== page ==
Breaking the temperature barrier of hydrothermal carbonization of lignocellulosic biomass

Published 02 February, 2023

Hydrothermal carbonization of lignocellulosic biomass—the most abundant renewable feedstock—is a promising method for the production of carbon materials with negative carbon emissions. This method has attracted a great deal of attention over the past decade because it uses water which is inherently present in green biomass and non-toxic.

Nonetheless, like everything, hydrothermal carbonization also has its drawbacks—the requirement of high reaction temperature and high energy consumption. To that end, researchers worldwide are actively investigating greener alternatives—a team of researchers from Tsinghua University in China may just have the answer.

The team discovered a new strategy to decouple the temperature and pressure hydrothermal process, which in turn allows the breaking of the temperature limit.

“Using this new approach, we can achieve low-temperature carbonization of lignocellulosic biomass comprising rice straw and poplar leaves at 200 °C—breaking the temperature limit of 230 °C in the conventional process,” says Hui Zhou, corresponding author of the study.

The team demonstrated that the new decoupled temperature and pressure hydrothermal process could break through the protective barrier formed by the highly ordered crystalline structure of cellulose and effectively carbonize cellulose and hemicellulose, producing carbon microspheres with high calorific value, abundant oxygen-containing functional groups, a certain degree of graphitization and good thermal stability.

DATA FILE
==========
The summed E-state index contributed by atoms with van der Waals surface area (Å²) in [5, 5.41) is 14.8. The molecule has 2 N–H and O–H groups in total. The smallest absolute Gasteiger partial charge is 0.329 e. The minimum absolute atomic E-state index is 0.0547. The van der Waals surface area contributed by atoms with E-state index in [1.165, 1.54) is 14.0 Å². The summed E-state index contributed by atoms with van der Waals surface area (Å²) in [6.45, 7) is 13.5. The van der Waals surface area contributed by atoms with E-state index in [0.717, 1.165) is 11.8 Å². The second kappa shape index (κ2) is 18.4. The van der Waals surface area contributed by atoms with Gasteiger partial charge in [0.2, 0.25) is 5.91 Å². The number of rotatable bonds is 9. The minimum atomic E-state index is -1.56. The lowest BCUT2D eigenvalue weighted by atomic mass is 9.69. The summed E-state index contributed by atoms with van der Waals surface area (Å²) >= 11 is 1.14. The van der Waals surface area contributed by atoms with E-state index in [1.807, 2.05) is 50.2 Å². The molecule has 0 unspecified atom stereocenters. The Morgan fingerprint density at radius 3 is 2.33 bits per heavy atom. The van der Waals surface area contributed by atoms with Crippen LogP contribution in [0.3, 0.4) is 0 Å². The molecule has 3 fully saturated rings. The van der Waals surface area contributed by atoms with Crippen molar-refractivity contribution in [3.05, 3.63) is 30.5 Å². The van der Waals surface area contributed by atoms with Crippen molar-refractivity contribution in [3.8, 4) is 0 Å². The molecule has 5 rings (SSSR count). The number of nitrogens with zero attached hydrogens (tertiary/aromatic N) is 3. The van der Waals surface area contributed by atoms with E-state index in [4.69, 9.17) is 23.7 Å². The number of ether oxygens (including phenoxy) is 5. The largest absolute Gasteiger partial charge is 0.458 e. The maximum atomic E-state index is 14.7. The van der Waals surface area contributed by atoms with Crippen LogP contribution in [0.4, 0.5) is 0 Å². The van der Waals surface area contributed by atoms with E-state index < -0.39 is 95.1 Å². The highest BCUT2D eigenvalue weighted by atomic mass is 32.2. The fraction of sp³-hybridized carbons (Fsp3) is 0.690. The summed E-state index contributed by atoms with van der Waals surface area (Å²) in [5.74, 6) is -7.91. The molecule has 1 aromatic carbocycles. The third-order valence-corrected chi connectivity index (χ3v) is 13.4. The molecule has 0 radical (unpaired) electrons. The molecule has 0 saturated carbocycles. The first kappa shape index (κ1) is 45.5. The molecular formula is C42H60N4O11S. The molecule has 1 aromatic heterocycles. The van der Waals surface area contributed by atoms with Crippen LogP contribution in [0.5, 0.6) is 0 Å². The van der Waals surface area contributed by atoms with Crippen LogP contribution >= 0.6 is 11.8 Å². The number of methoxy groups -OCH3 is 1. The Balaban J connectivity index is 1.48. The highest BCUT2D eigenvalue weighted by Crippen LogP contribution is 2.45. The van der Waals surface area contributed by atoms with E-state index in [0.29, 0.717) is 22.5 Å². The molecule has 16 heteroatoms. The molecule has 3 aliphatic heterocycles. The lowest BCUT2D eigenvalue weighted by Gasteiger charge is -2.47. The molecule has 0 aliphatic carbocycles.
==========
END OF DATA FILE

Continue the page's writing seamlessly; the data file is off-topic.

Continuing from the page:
Cellulose is a key precursor for the formation of carbon microspheres in addition to the protective barrier of biomass structure, and biomass with high cellulose content had a higher potential for the production of well-shaped hydrochar, which can be use as a solid fuel, a soil amendment or an adsorbent for removing pollutants from wastewater streams.

The team’s findings are in the KeAi journal Green Energy & Environment.

Notably, up until now, the approach to improving reaction conditions for biomass conversion has been more in the development of new catalysts; however, there are very few catalysts suitable for hydrothermal carbonization of biomass.

“This new carbon-negative technology can greatly improve the advantages of hydrothermal carbonization technology,” adds study lead author Shijie Yu. “We hope that our results will encourage researchers worldwide to continue their research on hydrothermal carbonization of various types of biomass to contribute to the mitigation of the current climate crisis."


Contact author name, affiliation, email address: Hui Zhou, Department of Energy and Power Engineering, Tsinghua University, Beijing 100084, P.R. China,

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